Here’s how it works:
The telephone rings, another interrupted dinner this week. You want to hang up, however you hear key words warning of imminent computer disaster and decide to stay on the phone. A voice, usually accented, says “Hello, this is Microsoft and we’ve been notified by your computer that there is a problem”.
A discussion ensues as you explain any symptoms of slow operations or irregular actions. The “Microsoft technician” picks up on the clues you just gave and asks you to do some basic computer tests or reports, to gain your trust. He then asks you to download a software utility from a website or asks to log in at an unknown website that allows remote access to your computer. Unsuspecting, you give out the access codes or passwords.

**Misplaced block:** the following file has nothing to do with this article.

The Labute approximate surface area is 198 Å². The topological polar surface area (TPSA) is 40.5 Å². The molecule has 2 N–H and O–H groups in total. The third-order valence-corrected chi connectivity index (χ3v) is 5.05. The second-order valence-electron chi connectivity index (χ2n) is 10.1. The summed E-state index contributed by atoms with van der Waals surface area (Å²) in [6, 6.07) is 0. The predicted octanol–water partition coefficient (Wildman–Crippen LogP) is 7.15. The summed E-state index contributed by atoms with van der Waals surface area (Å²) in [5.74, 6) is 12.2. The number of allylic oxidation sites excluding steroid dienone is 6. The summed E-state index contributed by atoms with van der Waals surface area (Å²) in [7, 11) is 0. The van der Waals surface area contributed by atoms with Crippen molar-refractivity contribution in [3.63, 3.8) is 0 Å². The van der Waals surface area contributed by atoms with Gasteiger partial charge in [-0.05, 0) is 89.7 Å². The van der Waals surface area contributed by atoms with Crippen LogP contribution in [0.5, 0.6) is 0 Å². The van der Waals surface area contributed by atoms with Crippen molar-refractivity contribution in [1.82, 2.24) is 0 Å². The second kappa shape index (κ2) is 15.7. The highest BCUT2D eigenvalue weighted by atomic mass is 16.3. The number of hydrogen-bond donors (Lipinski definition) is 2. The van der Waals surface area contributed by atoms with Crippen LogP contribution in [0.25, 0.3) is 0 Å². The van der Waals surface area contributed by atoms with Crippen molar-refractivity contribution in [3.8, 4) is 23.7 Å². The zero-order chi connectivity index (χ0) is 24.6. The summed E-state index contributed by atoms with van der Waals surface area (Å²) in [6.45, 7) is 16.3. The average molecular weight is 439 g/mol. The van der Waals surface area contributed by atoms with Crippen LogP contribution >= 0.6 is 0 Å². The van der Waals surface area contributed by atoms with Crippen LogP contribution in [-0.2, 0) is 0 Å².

The screen changes, the mouse moves itself while you wonder in amazement that your computer will soon be repaired. The caller then asks you for your credit card number. Bewildered and suddenly alert, you ask why such an amount for about 10 minutes of work? Now comes the blackmail: he says you will have to pay or else you will not be able to access your computer.
The scammer has actually done nothing to improve your computer but instead installed a high level lock on your Windows operating system. Frustrated and angry, you realize that you have just been duped by the Microsoft Phone Scam. All this could have been avoided had you been alerted beforehand.
■ Harry Mah